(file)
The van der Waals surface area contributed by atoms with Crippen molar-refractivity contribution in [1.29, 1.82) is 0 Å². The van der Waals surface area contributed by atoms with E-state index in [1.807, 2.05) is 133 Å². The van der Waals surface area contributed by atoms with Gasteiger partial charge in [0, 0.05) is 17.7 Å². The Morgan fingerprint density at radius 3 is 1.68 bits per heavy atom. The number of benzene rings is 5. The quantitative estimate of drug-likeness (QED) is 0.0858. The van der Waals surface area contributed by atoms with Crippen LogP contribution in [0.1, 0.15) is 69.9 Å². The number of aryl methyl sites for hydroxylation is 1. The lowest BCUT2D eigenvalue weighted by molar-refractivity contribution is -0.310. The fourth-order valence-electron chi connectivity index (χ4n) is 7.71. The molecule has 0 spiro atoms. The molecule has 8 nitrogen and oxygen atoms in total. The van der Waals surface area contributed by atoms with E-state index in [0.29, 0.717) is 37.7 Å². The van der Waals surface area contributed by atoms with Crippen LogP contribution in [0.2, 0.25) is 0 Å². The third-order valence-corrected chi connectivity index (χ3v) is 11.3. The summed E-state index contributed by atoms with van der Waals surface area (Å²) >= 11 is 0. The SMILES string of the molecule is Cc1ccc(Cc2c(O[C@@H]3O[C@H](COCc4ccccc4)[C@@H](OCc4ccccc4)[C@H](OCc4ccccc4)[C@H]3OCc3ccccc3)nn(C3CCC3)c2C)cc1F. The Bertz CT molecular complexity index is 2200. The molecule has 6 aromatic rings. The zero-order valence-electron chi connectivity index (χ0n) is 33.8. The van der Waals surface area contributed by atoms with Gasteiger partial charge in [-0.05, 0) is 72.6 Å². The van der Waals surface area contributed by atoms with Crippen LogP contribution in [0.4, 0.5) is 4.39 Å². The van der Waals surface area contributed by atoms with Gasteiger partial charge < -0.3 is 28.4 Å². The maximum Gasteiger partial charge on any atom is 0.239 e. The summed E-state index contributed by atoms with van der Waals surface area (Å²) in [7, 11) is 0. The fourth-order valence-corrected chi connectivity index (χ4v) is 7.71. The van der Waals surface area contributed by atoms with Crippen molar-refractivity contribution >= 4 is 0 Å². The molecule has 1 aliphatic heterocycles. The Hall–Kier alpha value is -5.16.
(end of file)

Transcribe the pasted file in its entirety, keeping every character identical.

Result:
The van der Waals surface area contributed by atoms with Crippen molar-refractivity contribution in [1.29, 1.82) is 0 Å². The van der Waals surface area contributed by atoms with E-state index in [1.807, 2.05) is 133 Å². The van der Waals surface area contributed by atoms with Gasteiger partial charge in [0, 0.05) is 17.7 Å². The Morgan fingerprint density at radius 3 is 1.68 bits per heavy atom. The number of benzene rings is 5. The quantitative estimate of drug-likeness (QED) is 0.0858. The van der Waals surface area contributed by atoms with Crippen LogP contribution in [0.1, 0.15) is 69.9 Å². The number of aryl methyl sites for hydroxylation is 1. The lowest BCUT2D eigenvalue weighted by molar-refractivity contribution is -0.310. The fourth-order valence-electron chi connectivity index (χ4n) is 7.71. The molecule has 0 spiro atoms. The molecule has 8 nitrogen and oxygen atoms in total. The van der Waals surface area contributed by atoms with E-state index in [0.29, 0.717) is 37.7 Å². The van der Waals surface area contributed by atoms with Crippen LogP contribution in [0.2, 0.25) is 0 Å². The third-order valence-corrected chi connectivity index (χ3v) is 11.3. The summed E-state index contributed by atoms with van der Waals surface area (Å²) >= 11 is 0. The SMILES string of the molecule is Cc1ccc(Cc2c(O[C@@H]3O[C@H](COCc4ccccc4)[C@@H](OCc4ccccc4)[C@H](OCc4ccccc4)[C@H]3OCc3ccccc3)nn(C3CCC3)c2C)cc1F. The Bertz CT molecular complexity index is 2200. The molecule has 6 aromatic rings. The zero-order valence-electron chi connectivity index (χ0n) is 33.8. The van der Waals surface area contributed by atoms with Gasteiger partial charge in [-0.05, 0) is 72.6 Å². The van der Waals surface area contributed by atoms with Crippen LogP contribution in [0.4, 0.5) is 4.39 Å². The van der Waals surface area contributed by atoms with Gasteiger partial charge < -0.3 is 28.4 Å². The maximum Gasteiger partial charge on any atom is 0.239 e. The summed E-state index contributed by atoms with van der Waals surface area (Å²) in [7, 11) is 0. The fourth-order valence-corrected chi connectivity index (χ4v) is 7.71. The van der Waals surface area contributed by atoms with Crippen molar-refractivity contribution >= 4 is 0 Å². The molecule has 1 aliphatic heterocycles. The Hall–Kier alpha value is -5.16.